Concerning Draft Decree in Brazil threatens the Civil Rights Framework for the Internet

The undersigned academics, companies, and non-governmental organizations are deeply concerned about a recently proposed, draft Presidential Decree on freedom of expression and the Internet. Given the significant constitutional, due process, human rights, and jurisdictional concerns that it has generated, we collectively call for the Decree to be formally withdrawn.

In May 2021, the Brazilian Ministry of Tourism announced that the Executive branch was working on a Presidential Decree on the right to freedom of expression and the internet. According to President Bolsonaro, Internet application providers have been abusing their content moderation mechanisms and are engaging in censorship of legal speech. The initiative follows a series of draft bills proposed in both houses that would prevent social media platforms from removing or in any way restricting accounts and content deemed to violate their policies.

The Civil Rights Framework for the Internet (“Marco Civil”), the benchmark intermediary liability legislation passed into law in 2014, does not address the activity of content moderation itself. Rather, it addresses liability pertaining to user-generated content by clarifying that intermediaries can only be held liable if they fail to comply with a court order requiring certain content to be removed, and establishing limited exceptions for intermediaries’ dissemination of non-consensual intimate images and copyright. 

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According to a draft, the Decree would, with limited exceptions, prohibit intermediaries from removing, suspending, or restricting content or removing, cancelling, or suspending accounts on their services without a court order. The Decree assigns enforcement responsibilities to National Secretariat of Copyright and Intellectual Property, apparently on the theory that content moderation decisions would violate users’ intellectual property. The Decree also provides that noncompliance will subject companies to  penalties established in Marco Civil, notwithstanding the fact that the law specifies those penalties as applicable only for violations of data protection and data retention requirements (and even then, suspensions or bans are limited to data processing operations violating those requirements, and do not extend to other activity by the provider).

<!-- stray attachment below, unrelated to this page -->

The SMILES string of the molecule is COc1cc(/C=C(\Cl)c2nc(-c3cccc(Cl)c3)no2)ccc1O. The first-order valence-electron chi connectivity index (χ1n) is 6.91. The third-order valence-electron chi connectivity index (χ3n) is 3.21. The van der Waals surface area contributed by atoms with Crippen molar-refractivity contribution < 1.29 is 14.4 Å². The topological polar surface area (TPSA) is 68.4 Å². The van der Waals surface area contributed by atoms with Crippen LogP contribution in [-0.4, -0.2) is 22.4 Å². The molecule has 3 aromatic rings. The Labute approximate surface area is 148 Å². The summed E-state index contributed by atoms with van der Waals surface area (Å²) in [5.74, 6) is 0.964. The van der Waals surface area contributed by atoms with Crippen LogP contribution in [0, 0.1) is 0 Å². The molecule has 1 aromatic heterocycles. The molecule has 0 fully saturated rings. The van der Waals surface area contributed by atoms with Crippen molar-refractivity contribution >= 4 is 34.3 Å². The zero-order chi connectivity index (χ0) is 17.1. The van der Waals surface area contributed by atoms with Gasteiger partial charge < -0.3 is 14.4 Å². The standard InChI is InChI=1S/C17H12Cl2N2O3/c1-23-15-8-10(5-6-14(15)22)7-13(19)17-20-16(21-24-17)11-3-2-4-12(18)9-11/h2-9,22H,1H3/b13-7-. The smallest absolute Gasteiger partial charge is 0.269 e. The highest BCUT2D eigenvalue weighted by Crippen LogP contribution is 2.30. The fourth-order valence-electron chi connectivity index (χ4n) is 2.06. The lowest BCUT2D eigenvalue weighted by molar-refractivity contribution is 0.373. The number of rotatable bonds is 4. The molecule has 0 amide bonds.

The Decree would radically change the regulatory landscape for internet applications in Brazil. By effectively overriding Marco Civil via Executive fiat  and clearly bypassing the National Congress, the draft Decree appears to be ultra vires and unconstitutional. In addition, the Bolsonaro administration does not appear to have consulted on the Decree with relevant bodies, including the Brazilian Internet Steering Committee (CGI) – as required by law. By substantially restraining the ability of intermediaries to quickly address clear violations of their terms of service, including for hate speech, extremist content, and disinformation, the Decree would fundamentally reshape the digital content environment in Brazil in ways that would be likely to significantly infringe upon users’ freedom of opinion and expression. It would also considerably impact people from marginalized backgrounds, who are disproportionately targeted by hate speech, online harassment, and disinformation, which all too often result in offline harm. Furthermore,  lack of clarity around the territorial scope of the Decree could have spillover effects on content moderation outside of Brazil, which would negatively impact freedom of expression extraterritorially and potentially create conflicts-of-law in other jurisdictions.

For these reasons, the undersigned organizations call upon the Bolsonaro administration to refrain from issuing the Decree and instead engage in a meaningful, transparent dialogue with the CGI, Congress, intermediaries, and civil society, to consider the most appropriate ways to address legitimate concerns about content moderation in a manner consistent with Brazil’s international human rights obligations, Constitution, and Marco Civil. 


Access Now
Berkman Klein Center for Internet & Society at Harvard University – Jessica Fjeld
Coalizão Direitos na Rede
Dangerous Speech Project
Derechos Digitales · América Latina
Domini Impact Investments LLC
Global Network Initiative
Idec – Instituto Brasileiro de Defesa do Consumidor
Instituto Beta: Internet & Democracia
Instituto para la Sociedad de la Información y Cuarta Revolución Industrial
Ranking Digital Rights
Unwanted Witness
Wikimedia Foundation
Women of Uganda Network